from C:\Users\Aufek\Documents\Arduino\libraries\thinger.io\src/ThingerWifi.h:27,

from C:\Users\Aufek\Documents\Arduino\Outlet\Outlet.ino:3:

C:\Users\Aufek\Documents\Arduino\libraries\thinger.io\src/thinger/pson.h: In instantiation of ‘T protoson::pson::get_value() [with T = char*]’:

C:\Users\Aufek\Documents\Arduino\libraries\thinger.io\src/thinger/pson.h:454:33: required from ‘protoson::pson::operator T() [with T = char*]’

C:\Users\Aufek\Documents\Arduino\Outlet\Outlet.ino:29:12: required from here

C:\Users\Aufek\Documents\Arduino\libraries\thinger.io\src/thinger/pson.h:465:28: error: invalid conversion from ‘int’ to ‘char*’ [-fpermissive]

return 1;

^

C:\Users\Aufek\Documents\Arduino\libraries\thinger.io\src/thinger/pson.h:467:37: error: cannot convert ‘float’ to ‘char*’ in return

return (float)value_;

^

C:\Users\Aufek\Documents\Arduino\libraries\thinger.io\src/thinger/pson.h:469:38: error: cannot convert ‘double’ to ‘char*’ in return

return (double)value_;

^

C:\Users\Aufek\Documents\Arduino\libraries\thinger.io\src/thinger/pson.h:471:45: error: invalid conversion from ‘uint64_t {aka long long unsigned int}’ to ‘char*’ [-fpermissive]

return pb_decode_varint();

^

C:\Users\Aufek\Documents\Arduino\libraries\thinger.io\src/thinger/pson.h:473:46: error: invalid conversion from ‘uint64_t {aka long long unsigned int}’ to ‘char*’ [-fpermissive]

return -pb_decode_varint();

^

exit status 1
Error compiling for board NodeMCU 1.0 (ESP-12E Module).

But using what you mentioned I was able to search a bit more and I came up with this which works:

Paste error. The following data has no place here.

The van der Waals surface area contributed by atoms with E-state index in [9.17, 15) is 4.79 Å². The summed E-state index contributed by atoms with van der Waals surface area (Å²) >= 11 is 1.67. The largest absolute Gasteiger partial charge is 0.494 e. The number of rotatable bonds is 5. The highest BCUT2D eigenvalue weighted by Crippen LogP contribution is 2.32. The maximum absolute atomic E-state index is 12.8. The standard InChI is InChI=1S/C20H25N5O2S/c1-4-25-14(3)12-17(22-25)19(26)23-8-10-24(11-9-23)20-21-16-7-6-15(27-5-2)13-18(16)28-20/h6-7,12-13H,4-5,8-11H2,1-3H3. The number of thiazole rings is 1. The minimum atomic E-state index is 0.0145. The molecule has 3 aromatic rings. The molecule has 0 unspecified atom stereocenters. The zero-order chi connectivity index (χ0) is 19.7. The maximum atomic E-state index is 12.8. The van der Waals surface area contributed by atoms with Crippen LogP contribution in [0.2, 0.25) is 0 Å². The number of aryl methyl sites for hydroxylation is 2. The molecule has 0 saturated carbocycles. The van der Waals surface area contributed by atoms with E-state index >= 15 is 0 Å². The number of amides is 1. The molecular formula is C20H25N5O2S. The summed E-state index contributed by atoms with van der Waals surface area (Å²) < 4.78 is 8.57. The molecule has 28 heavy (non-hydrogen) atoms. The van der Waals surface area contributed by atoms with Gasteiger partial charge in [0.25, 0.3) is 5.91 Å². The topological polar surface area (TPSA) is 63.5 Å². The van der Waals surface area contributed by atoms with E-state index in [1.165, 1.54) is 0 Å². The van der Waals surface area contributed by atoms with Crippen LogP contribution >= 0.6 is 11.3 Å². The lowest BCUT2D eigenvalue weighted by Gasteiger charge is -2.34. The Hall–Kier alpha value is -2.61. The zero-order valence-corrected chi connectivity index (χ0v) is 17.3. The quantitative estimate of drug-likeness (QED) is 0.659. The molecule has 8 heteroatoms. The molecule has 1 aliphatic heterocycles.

#include <SPI.h>
#include <ESP8266WiFi.h>
#include <ThingerWifi.h>

#define USERNAME “xxxxx”
#define DEVICE_ID “xxxxxx”
#define DEVICE_CREDENTIAL “xxxxxxx”

#define SSID “xxxxxx”
#define SSID_PASSWORD “xxxxxxxx”

ThingerWifi thing(USERNAME, DEVICE_ID, DEVICE_CREDENTIAL);
const char* holder;
const int pin = 7;

void setup() {

Serial.begin(19200);
thing.add_wifi(SSID, SSID_PASSWORD);

// input resource that prints follower info
thing[“onoff”] << (pson& in){

Serial.println((const char*)in[“Username”]);
Serial.println((const char*)in[“Channelid”]);
//Serial.println((const char*)in[“Message”]);
holder = in[“Message”];
Serial.println(holder);
if (std::string(holder) == “!on”){
Serial.println(“yes”);
digitalWrite(pin, HIGH);
}
if (std::string(holder) == “!off”){
Serial.println(“no”);
digitalWrite(pin, LOW);
}

};
}

void loop() {
thing.handle();

}

Thanks again for your help.

The placement of const is weird. It actually makes the thing to the left of it constant, not the thing to the right. The exception is when there is nothing to the left of the keyword. Then, it affects the thing to the right. Really, how difficult would it have been to make the compiler generate an error about the misplaced const, instead of allowing the bizarre behavior?

Anyway, you can have a constant pointer. But, that can mean two different things. One thing it could mean is that you can't change where the pointer points to. The other thing that it can mean is that you change change the data that the pointer points to.

const char *ptr is a pointer that points to memory that you can't change (using the pointer).

char * const ptr is a pointer that you can't make point somewhere else. Of course, to use this pointer, you need to define where it points as part of the declaration/initialization.

Of course, you can have a const char * const ptr, too, which is a pointer that you can't make point to somewhere else and that doesn't allow you to change the pointed to data.

Thanks paul. I am going to have to go deep into pointers to understand this better.